Brainy Books that Will Blow Your Mind

You know you’ve reached the epitome of nerdom when you’re at a party and someone asks you about your favourite non-fiction books and you start babbling about the fascinating world of neuroscience. (Just for the record this did not happen to me; it happened to a friend of mine. Cough cough.) It’s essentially the last frontier of the human body: we know less about our brains than any other body part. (Except for maybe the appendix. Has anyone figured that one out yet?)

Don’t take my word for it though- take Michio Kaku’s. His popular neuroscience books take complex scientific concepts and frames them in a way that the rest of us mortals can understand. My favourite, The Future of the Mind: The Scientific Quest to Understand, Enhance and Empower the Mind answers the more fun questions of the field; for example, do humans really have the capacity to move things with their mind? (You’ll have to read his books for yourself to find the answer.)

For the more ambitious reader, Reading in the Brain: The New Science of How We Read by Stanislas Dahaene chronicles every little nanosecond the brain takes to process the written word. After you read about the effort that it takes for your brain to recognize, understand and memorize letters, you’ll never look at reading the same way again. (Read slowly; this one left me a little cross-eyed.)

After learning about the memory championships (yes, there is such a thing), journalist Joshua Foer dug deeper into the why and how of what we remember and how we can better train our memories using long-forgotten techniques once used to learn entire religious manuscripts. The resulting book is called Moonwalking with Einstein: The Art and Science of Remembering Everything– part memoir, part history lesson, part how-to book. Even if you’re not a neuroscience nerd like me, you’ll appreciate this one. Some of the techniques from the book that I’ve tried have actually worked really well!

While I certainly haven’t learned how to move things with my mind, master speed reading, or memorize the order of an entire deck of 52 cards, reading these books still gave me a better understanding and a new appreciation of how our efficiently and intricately brains work. But like I said, don’t just take this nerd’s word for it.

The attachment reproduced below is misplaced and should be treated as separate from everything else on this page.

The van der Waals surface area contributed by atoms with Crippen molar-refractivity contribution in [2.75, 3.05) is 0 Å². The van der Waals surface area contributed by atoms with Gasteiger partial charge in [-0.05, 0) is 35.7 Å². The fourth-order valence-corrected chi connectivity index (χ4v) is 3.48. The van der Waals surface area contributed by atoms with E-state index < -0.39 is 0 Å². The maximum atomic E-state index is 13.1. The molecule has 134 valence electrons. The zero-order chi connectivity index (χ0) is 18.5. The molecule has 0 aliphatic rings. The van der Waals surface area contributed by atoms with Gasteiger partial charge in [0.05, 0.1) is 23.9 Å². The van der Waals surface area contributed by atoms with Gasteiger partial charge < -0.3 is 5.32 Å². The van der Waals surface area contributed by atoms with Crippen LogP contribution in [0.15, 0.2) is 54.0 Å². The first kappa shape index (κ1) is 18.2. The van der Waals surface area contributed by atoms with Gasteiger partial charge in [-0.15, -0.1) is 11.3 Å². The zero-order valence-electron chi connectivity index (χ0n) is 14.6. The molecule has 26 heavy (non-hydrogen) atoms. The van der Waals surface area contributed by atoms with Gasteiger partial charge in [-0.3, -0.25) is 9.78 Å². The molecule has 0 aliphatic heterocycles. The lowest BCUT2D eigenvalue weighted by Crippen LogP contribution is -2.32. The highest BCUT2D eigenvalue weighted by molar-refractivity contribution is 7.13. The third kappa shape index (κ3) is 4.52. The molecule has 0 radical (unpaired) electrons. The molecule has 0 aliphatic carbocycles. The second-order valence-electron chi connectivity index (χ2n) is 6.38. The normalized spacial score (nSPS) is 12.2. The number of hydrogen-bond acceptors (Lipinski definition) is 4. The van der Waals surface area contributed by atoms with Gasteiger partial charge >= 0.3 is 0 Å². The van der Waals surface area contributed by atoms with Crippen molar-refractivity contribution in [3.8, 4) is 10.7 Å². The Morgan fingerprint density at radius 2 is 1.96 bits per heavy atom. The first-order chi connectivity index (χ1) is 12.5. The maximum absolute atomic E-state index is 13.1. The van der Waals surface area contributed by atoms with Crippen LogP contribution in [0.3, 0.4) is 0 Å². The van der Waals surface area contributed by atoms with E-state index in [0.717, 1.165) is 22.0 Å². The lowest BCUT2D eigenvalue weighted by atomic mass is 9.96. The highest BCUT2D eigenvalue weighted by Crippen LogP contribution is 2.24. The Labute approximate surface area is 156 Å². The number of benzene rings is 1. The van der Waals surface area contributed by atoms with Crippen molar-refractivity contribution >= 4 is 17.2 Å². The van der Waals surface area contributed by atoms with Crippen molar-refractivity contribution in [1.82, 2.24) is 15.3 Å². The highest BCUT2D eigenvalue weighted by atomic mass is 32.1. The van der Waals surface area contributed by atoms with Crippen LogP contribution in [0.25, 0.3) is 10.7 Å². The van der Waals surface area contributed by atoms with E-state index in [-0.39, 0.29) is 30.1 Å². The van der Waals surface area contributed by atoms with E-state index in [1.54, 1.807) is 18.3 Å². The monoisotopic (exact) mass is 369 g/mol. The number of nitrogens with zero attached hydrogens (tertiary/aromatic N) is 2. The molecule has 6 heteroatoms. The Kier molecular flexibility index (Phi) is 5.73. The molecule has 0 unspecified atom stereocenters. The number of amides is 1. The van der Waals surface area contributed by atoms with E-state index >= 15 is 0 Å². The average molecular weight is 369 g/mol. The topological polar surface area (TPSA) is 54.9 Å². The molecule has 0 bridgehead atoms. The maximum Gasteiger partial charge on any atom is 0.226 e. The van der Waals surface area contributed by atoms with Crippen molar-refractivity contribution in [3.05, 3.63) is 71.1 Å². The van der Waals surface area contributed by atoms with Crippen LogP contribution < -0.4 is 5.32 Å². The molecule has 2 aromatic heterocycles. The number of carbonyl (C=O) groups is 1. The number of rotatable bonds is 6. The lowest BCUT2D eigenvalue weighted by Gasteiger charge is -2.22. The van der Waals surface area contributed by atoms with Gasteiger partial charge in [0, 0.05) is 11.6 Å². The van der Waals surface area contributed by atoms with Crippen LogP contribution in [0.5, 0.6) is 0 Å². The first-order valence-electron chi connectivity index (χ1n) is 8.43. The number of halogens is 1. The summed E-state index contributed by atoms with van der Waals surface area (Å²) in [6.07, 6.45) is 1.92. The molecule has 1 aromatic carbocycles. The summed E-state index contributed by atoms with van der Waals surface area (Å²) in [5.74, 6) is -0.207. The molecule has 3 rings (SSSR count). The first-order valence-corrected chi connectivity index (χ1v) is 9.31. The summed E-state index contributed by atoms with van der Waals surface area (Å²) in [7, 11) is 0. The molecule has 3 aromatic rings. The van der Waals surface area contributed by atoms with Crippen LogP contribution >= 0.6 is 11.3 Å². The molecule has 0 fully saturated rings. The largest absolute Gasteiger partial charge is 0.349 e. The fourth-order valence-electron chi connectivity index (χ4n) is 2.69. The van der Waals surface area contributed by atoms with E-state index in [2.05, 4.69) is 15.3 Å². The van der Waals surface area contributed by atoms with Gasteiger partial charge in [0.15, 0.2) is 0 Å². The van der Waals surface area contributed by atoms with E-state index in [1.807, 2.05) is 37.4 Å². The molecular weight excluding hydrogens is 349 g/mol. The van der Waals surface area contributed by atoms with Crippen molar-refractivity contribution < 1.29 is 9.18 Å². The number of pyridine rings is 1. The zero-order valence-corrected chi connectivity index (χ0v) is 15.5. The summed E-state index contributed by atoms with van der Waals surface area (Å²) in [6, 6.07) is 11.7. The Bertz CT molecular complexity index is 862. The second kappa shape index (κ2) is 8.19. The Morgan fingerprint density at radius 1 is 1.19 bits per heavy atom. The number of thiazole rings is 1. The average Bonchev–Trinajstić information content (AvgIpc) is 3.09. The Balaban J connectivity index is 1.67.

Psst- wanna see which books have previously graced my bookshelves? Click here. Want even more fun reading recommendations? I’ve got some for you here. Don’t forget to find me on Goodreads so we can snoop each other’s bookshelves and dish about our favourites.

Wrap Your Head Around This!

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Up until recently it was widely accepted that the adult brain no longer generated new brain cells. The rapid death of brain cells was part of the natural aging process.

In actuality, this is only partially true. The scientific community now believes that the brain actually produces up to 1,000 new brain cells every single day that die if they are not used- 1,000 brain cells we can put towards mastering a new skill, learning a new language, or memorizing a new information. Just kaput. Bye-bye. Every. Single. Day.

This is exciting information to me because it means that learning is still a life-long process and that we as humans have the capacity to expand our brains by putting them to use and take advantage of those new brain cells that we generate on a daily basis.